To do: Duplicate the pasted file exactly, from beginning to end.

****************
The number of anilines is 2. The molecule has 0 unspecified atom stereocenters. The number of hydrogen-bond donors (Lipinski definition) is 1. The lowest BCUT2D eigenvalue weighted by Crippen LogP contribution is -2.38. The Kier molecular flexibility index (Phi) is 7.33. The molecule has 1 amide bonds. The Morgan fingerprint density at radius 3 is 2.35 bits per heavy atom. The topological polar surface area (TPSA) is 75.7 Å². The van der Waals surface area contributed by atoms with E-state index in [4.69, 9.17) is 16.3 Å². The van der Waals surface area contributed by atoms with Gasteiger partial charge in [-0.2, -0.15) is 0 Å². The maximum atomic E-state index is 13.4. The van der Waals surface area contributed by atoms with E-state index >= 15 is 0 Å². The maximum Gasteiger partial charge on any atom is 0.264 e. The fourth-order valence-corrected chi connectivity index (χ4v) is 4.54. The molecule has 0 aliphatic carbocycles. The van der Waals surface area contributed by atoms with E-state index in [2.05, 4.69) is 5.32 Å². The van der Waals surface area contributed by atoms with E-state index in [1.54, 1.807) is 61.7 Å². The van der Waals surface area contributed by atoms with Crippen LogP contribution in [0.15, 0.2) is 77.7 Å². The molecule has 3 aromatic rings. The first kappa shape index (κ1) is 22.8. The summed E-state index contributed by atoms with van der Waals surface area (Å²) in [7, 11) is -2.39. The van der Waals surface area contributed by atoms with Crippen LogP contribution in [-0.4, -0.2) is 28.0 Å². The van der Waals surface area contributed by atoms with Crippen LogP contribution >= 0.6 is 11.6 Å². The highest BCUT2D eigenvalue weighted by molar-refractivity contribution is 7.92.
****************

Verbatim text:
The number of anilines is 2. The molecule has 0 unspecified atom stereocenters. The number of hydrogen-bond donors (Lipinski definition) is 1. The lowest BCUT2D eigenvalue weighted by Crippen LogP contribution is -2.38. The Kier molecular flexibility index (Phi) is 7.33. The molecule has 1 amide bonds. The Morgan fingerprint density at radius 3 is 2.35 bits per heavy atom. The topological polar surface area (TPSA) is 75.7 Å². The van der Waals surface area contributed by atoms with E-state index in [4.69, 9.17) is 16.3 Å². The van der Waals surface area contributed by atoms with Gasteiger partial charge in [-0.2, -0.15) is 0 Å². The maximum atomic E-state index is 13.4. The van der Waals surface area contributed by atoms with E-state index >= 15 is 0 Å². The maximum Gasteiger partial charge on any atom is 0.264 e. The fourth-order valence-corrected chi connectivity index (χ4v) is 4.54. The molecule has 0 aliphatic carbocycles. The van der Waals surface area contributed by atoms with E-state index in [2.05, 4.69) is 5.32 Å². The van der Waals surface area contributed by atoms with E-state index in [1.54, 1.807) is 61.7 Å². The van der Waals surface area contributed by atoms with Crippen LogP contribution in [0.15, 0.2) is 77.7 Å². The molecule has 3 aromatic rings. The first kappa shape index (κ1) is 22.8. The summed E-state index contributed by atoms with van der Waals surface area (Å²) in [7, 11) is -2.39. The van der Waals surface area contributed by atoms with Crippen LogP contribution in [-0.4, -0.2) is 28.0 Å². The van der Waals surface area contributed by atoms with Crippen LogP contribution >= 0.6 is 11.6 Å². The highest BCUT2D eigenvalue weighted by molar-refractivity contribution is 7.92.